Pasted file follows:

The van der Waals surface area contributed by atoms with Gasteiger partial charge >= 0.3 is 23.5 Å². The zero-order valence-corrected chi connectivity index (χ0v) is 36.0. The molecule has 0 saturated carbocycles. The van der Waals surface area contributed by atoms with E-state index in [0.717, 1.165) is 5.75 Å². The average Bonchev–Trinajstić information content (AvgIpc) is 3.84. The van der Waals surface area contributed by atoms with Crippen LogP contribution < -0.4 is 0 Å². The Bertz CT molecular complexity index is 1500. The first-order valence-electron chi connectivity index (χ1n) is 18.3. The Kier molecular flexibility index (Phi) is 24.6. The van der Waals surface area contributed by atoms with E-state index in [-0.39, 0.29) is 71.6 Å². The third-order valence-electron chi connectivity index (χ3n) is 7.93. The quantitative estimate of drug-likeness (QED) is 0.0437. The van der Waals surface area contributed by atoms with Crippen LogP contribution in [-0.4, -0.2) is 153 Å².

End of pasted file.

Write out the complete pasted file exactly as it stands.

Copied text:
The van der Waals surface area contributed by atoms with Gasteiger partial charge >= 0.3 is 23.5 Å². The zero-order valence-corrected chi connectivity index (χ0v) is 36.0. The molecule has 0 saturated carbocycles. The van der Waals surface area contributed by atoms with E-state index in [0.717, 1.165) is 5.75 Å². The average Bonchev–Trinajstić information content (AvgIpc) is 3.84. The van der Waals surface area contributed by atoms with Crippen LogP contribution < -0.4 is 0 Å². The Bertz CT molecular complexity index is 1500. The first-order valence-electron chi connectivity index (χ1n) is 18.3. The Kier molecular flexibility index (Phi) is 24.6. The van der Waals surface area contributed by atoms with E-state index in [-0.39, 0.29) is 71.6 Å². The third-order valence-electron chi connectivity index (χ3n) is 7.93. The quantitative estimate of drug-likeness (QED) is 0.0437. The van der Waals surface area contributed by atoms with Crippen LogP contribution in [-0.4, -0.2) is 153 Å².